Recently, I wrote about time management and the need to stop putting out fires. Effective delegation can be a springboard to success both for you as CIO and the people to whom you delegate, and can be a major time management tool for a busy executive.
First of all, delegating appropriate tasks simply allows you to accomplish more. You leverage your time and it frees you to work on tasks that no one else can do. Secondly, delegating allows you to work on the bigger picture rather than getting bogged down in day-to-day routine tasks. And finally, effective delegation allows you to develop people by expanding their expertise, their independence, and their areas of responsibility.
But delegating poorly can lead to trouble. There's nothing worse than delegating a task and having it done wrong, done poorly, or worse, not done at all. Here are the three keys to master in order to delegate effectively:
Choose the right tasks to delegate
Clearly not all tasks are good candidates for delegation. A good rule of thumb is that you need to be cautious about delegating any task that requires judgment. Conversely, any task that does not involve judgment is generally a good candidate. It's not that the other person can't make a decision, but you are in the position you're in because someone trusts your judgment and ultimately the responsibility falls on your shoulders.
Select the right individual for the task, and ensure they have the appropriate tools and knowledge.
Choose the person whose talents match the skill set required by the task and ensure they are properly equipped. If you suspect they may not have what they need, make sure they know who to go to or where to find the proper information and/or tools.
Provide ongoing communication and create accountability.
In order to ensure that your deadline is met and the work is being done properly, it's important to be certain the other person fully understands the assignment. (Have them repeat it back to you.)
Additionally, check in on the progress of the assignment and hold them accountable to the deadline. Regardless of whether they "should" be on track or not, a missed deadline falls on your shoulders. You're the one who will ultimately feel the stress of and pay the price for a missed timeline. In addition, if you state that a task is important but then neglect to give it the attention it deserves, it reflects on your integrity. It demonstrates that you will say one thing but do another. Do what you say you will do and say what you mean to say.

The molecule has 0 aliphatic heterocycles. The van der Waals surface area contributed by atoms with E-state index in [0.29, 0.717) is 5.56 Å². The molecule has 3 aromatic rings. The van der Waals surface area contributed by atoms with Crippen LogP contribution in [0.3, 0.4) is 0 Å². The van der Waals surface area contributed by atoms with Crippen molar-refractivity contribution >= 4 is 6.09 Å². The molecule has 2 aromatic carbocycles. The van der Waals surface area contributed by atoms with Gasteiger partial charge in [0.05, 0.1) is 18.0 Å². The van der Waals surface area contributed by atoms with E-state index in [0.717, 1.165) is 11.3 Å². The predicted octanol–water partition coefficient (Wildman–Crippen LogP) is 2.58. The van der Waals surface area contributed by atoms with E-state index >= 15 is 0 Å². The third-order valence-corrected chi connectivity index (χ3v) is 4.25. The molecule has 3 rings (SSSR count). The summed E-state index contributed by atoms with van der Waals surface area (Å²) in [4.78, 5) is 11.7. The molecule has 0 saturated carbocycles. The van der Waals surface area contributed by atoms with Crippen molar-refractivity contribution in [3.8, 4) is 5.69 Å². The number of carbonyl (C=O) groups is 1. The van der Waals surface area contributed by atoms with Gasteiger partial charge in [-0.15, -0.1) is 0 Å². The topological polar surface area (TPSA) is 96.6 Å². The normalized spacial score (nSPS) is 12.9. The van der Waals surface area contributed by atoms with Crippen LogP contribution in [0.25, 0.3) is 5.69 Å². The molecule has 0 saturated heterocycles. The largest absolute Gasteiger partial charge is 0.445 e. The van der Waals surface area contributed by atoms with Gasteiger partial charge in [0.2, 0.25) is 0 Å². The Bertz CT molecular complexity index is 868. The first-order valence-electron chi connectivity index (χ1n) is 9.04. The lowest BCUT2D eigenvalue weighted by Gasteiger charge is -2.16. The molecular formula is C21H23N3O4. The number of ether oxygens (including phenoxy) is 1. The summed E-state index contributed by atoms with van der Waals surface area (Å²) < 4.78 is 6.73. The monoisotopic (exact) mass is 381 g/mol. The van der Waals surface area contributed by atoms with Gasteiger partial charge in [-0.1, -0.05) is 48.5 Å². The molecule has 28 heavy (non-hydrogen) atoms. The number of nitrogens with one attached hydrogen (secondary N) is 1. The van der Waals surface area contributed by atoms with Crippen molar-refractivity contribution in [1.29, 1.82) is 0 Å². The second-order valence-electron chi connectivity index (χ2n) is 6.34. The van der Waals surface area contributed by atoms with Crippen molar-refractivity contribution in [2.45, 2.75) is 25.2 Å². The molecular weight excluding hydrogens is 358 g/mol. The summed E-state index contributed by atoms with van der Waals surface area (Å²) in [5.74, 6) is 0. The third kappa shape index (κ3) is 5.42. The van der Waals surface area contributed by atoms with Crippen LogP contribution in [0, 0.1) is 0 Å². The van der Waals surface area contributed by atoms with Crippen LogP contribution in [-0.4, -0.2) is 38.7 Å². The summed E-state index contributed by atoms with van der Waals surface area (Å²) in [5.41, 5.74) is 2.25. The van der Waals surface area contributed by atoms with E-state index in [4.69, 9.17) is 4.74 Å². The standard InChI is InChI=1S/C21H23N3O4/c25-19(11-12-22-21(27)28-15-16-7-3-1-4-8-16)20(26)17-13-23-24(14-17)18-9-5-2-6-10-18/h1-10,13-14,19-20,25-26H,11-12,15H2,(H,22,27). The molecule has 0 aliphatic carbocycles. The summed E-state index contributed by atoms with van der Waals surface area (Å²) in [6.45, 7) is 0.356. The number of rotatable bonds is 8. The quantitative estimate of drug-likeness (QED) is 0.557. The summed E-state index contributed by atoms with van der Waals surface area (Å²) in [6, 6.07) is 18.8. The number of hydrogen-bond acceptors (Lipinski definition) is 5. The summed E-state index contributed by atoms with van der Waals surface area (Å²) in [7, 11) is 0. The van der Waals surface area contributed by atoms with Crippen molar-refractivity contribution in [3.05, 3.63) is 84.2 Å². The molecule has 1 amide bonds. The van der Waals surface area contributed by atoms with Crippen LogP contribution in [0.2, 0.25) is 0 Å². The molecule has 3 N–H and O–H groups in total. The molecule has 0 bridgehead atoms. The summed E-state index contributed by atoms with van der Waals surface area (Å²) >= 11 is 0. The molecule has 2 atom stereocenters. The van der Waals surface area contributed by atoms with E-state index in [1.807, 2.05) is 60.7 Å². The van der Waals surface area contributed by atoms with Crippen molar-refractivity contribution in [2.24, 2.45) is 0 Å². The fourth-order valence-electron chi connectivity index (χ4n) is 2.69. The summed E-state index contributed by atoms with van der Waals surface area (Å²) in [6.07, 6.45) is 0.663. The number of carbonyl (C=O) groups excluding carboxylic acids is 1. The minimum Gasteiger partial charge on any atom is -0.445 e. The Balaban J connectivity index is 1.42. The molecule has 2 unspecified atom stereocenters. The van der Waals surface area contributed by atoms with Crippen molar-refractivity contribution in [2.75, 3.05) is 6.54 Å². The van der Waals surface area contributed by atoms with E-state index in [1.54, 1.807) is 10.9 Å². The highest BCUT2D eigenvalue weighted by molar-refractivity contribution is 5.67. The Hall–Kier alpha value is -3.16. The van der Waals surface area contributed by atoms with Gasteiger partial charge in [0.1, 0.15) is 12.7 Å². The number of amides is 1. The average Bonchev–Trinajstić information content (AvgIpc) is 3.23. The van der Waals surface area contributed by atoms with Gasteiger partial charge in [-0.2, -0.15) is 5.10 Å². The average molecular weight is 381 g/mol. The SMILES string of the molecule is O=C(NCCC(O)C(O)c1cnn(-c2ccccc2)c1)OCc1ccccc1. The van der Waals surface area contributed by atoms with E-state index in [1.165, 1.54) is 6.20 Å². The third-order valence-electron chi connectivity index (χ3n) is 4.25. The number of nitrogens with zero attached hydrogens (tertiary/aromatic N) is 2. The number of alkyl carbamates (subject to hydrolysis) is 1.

But let's face it -- even with our best efforts, sometimes things still go wrong. A task is done incorrectly or a deadline is missed. What happens then? The first step is to understand why things went wrong. As a leader, the first place to look is in the mirror. You need to determine whether your instructions were, in fact, as clear as you thought they were. If not, then you know what to do next time you delegate. And the responsibility for causing and fixing the current mess up falls squarely on your shoulders.
If you were clear in your communication, then you need to have a discussion with the other person so you can properly assess the cause(s) of the breakdown. Did they lack the skills they needed and said they had? Did they allow less important tasks to take priority over yours? Did they get overwhelmed by their workload at the wrong time?
By identifying the cause of the problem, you can coach them how to handle the issue next time it happens. It becomes a perfect opportunity to help them grow. And because the problem was due to them and their skills, judgment, and/or communication, they still need to be held accountable for completing the task. Send them off to complete it on their own (or with your help) in a timely and accurate manner, checking in with you throughout the effort until it's completed.
Effective delegation will leverage your time and your efforts. It helps to develop your team, and makes them more valuable, more productive, and more loyal. If you want to boost your productivity as a CIO, spend more of your time on efforts that move you, your department, and your company forward, and less time on tasks that are administrative.